Their work led to the FDA approval of pilocarpine to prevent or treat dry mouth in people with Sjögren syndrome as well as dry mouth in people who have been treated with radiation therapy for head and neck cancer. This oral medication stimulates the salivary glands to make more saliva. Although the drug helps some people, not everyone finds relief.
“It’s so discouraging to see a patient and only be able to say, ‘There’s nothing I can do for you,’” Baum said.
So he turned to the idea of using a non-disease-causing virus to deliver a corrective gene directly into a damaged gland to restore the flow of saliva. In 2012, the results of the first trial in 11 humans with radiation-induced dry mouth showed that five participants had increased salivary flow that persisted in some cases for up to four years. A second trial using a slightly different viral delivery vehicle is ongoing, and Baum’s NIDCR successors, John Chiorini and Blake Warner, will soon launch a third trial to test the therapy’s efficacy in Sjögren syndrome.
Next, Kathy Hammitt, who has the syndrome and is a patient advocate and vice president of medical and scientific affairs at the Sjögren’s Syndrome Foundation, introduced the Foundation’s CEO, Steven Taylor. “For a long time, I felt like mine was one of the few voices in a dark space,” Hammitt said. “Steven Taylor brought in light when he arrived at the Sjögren’s Syndrome Foundation, which has grown exponentially over the last 16 years.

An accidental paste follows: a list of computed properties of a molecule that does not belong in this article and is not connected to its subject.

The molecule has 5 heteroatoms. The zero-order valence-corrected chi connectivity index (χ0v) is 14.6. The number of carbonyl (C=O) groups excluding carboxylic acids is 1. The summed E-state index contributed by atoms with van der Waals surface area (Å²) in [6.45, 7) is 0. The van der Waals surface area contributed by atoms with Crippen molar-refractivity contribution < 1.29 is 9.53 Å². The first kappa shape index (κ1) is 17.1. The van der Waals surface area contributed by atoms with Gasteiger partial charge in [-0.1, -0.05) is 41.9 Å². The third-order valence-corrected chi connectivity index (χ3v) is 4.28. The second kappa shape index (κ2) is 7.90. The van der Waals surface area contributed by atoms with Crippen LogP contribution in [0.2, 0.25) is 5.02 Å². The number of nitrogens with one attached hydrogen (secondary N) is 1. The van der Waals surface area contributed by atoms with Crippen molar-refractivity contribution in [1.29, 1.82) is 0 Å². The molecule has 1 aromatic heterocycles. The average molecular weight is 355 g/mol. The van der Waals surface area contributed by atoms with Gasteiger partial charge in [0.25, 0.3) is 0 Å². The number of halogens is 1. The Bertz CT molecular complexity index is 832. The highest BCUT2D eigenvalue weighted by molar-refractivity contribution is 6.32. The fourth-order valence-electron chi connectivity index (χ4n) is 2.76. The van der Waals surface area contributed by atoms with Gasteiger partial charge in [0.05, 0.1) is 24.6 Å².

“Our vision is to create a community of patients, health-care professionals, and researchers to join together to conquer the complexities of understanding, diagnosing, and treating Sjögren’s,” said Taylor, who has been with the foundation since 2003.
The Sjögren’s Syndrome Foundation sponsors patient-support groups, raises awareness among the public and scientists, and funds research. These efforts have enabled successes such as shortening the time to diagnosis from six to just under three years. The Foundation’s ongoing efforts include drafting clinical-management guidelines for health-care professionals, leading discussions on developing biomarkers and novel diagnostics, formulating classification criteria, and engaging with the FDA on approval of therapies.
Caroline Shiboski, the Leland A. and Gladys K. Barber Distinguished Professor in Dentistry at the University of California at San Francisco, spoke next about her work since 2003 with the NIDCR-funded Sjögren’s International Collaborative Clinical Alliance (SICCA). The collaborative of nine research groups in seven countries has enrolled and evaluated more than 3,500 participants to develop a data and biospecimen registry and biorepository for the research community, as well as classification criteria for Sjögren syndrome.